National Lymphedema Network: Nearly 3 Decades of Service
In 1985, lymphedema was a relatively unknown condition. At the time, NLN founder Saskia Thiadens ran Aurora Manor, a post-operative care facility in San Francisco. It was there that she saw a patient with an extremely enlarged arm who had undergone breast reconstruction after a mastectomy-- it appeared that she had an allergic reaction from the intravenous.
As a registered nurse and caregiver, Saskia immediately called her surgeon to express concern. He laughed, shrugged it off, and said that she had the swelling in her arm for nine years. He concluded that there was nothing that could be done to improve it, with no consideration about the underlying cause and possibilty of treatment. Reaching out to local colleagues yielded the same type of responses. They said that the patient had lymphedema as a result of her breast cancer surgery, and no effective treatment was available.
Shortly thereafter, Saskia opened the first lymphedema clinic in the United States (Aurora Lymphedema Clinic, 1987), and quickly became aware of the enormity of lymphedema and its unknowns. The phone did not stop ringing. Patients, both young and old with swollen arms/legs, were calling the clinic, hoping for help.
This led to the realization that there was a desperate need for awareness, education, and most importantly, an effective treatment for lymphedema. To that end, in 1988 Saskia helped found the National Lymphedema Network (NLN), a tax-exempt, non-profit organization that now comprises healthcare providers, researchers, lymphedema patients, and patient advocates—all dedicated to making information about lymphedema available to medical professionals, lymphedema patients, and the general public.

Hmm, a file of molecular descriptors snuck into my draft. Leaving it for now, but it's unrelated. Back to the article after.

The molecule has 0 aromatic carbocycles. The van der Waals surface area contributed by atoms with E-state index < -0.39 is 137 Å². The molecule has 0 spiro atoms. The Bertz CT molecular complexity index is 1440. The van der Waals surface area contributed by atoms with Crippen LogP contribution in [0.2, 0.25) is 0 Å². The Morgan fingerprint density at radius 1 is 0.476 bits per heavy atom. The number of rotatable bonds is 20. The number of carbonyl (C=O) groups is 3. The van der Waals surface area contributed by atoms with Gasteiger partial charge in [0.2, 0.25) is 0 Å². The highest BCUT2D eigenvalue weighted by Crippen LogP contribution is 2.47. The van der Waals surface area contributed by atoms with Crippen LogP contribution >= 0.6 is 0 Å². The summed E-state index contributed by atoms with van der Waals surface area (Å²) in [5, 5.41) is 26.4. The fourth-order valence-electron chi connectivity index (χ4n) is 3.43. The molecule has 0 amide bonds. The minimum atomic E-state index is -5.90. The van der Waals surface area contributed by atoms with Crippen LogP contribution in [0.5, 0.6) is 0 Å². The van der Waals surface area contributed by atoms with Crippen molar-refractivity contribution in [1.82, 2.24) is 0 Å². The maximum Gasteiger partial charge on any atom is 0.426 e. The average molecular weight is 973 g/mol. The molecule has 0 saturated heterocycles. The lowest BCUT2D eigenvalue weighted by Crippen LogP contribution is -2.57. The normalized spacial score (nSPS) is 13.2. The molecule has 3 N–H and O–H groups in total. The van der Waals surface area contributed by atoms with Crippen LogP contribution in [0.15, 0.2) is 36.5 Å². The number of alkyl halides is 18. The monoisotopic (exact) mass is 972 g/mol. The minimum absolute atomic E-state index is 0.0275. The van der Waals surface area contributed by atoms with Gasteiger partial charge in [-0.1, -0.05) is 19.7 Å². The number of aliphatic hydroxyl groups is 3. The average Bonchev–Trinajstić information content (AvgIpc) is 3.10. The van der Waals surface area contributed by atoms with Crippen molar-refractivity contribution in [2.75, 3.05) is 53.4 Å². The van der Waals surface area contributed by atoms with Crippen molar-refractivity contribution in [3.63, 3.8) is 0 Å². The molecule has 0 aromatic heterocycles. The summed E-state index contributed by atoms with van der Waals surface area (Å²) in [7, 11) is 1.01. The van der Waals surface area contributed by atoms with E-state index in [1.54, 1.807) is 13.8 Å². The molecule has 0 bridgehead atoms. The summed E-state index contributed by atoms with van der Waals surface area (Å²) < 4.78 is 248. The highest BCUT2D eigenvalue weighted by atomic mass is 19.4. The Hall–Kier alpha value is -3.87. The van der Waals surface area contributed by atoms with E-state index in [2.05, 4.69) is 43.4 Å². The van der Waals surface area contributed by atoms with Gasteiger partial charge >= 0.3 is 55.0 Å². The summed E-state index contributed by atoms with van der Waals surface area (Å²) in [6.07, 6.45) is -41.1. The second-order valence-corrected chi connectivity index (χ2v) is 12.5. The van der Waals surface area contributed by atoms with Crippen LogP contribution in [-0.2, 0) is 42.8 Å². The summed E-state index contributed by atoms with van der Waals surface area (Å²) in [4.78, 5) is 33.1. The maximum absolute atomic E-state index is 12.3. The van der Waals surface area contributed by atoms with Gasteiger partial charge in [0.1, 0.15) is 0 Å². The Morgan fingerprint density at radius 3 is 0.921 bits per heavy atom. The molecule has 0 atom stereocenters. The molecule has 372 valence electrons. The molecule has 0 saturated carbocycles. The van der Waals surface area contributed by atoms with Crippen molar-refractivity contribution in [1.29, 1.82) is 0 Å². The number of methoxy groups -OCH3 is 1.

It was important to expand the knowledge of this disabling condition as quickly as possible in order to give relief to the ever-increasing number of patients presenting themselves daily at the clinic and across the country. After many meetings throughout the country with other medical professionals, and attending various conferences, especially surrounding breast cancer, the NLN started to grow a steady network of medical professionals with knowledge and/or interest in the lymphatic system. At the time, there were no doctors or other healthcare professionals able to diagnose, treat, or refer patients with lymphedema.
The journey began with only a few patients, but soon the NLN was advocating for the thousands of people suffering with this ignored disease. Now, more two decades later, the NLN has joined forces with the oncological community as well as other disciplines. Lymphedema is now identified as a legitimate disease in the United States. The current standard of treatment, complete decongestive therapy (CDT), is in place at university-based clinics, hospitals, rehabilitation centers, and free standing facilities; thousands of clinicians have become certified lymphedema therapists; physicians have included the lymphatic system into their existing practice; research is in progress in academic institutions; and patients are actively advocating for their rights and convincing their state and federal representatives to get laws in place to support proper treatment and reimbursement.
The National Lymphedema Network's goal is to ensure that all patients with lymphatic disorders receive the care they deserve.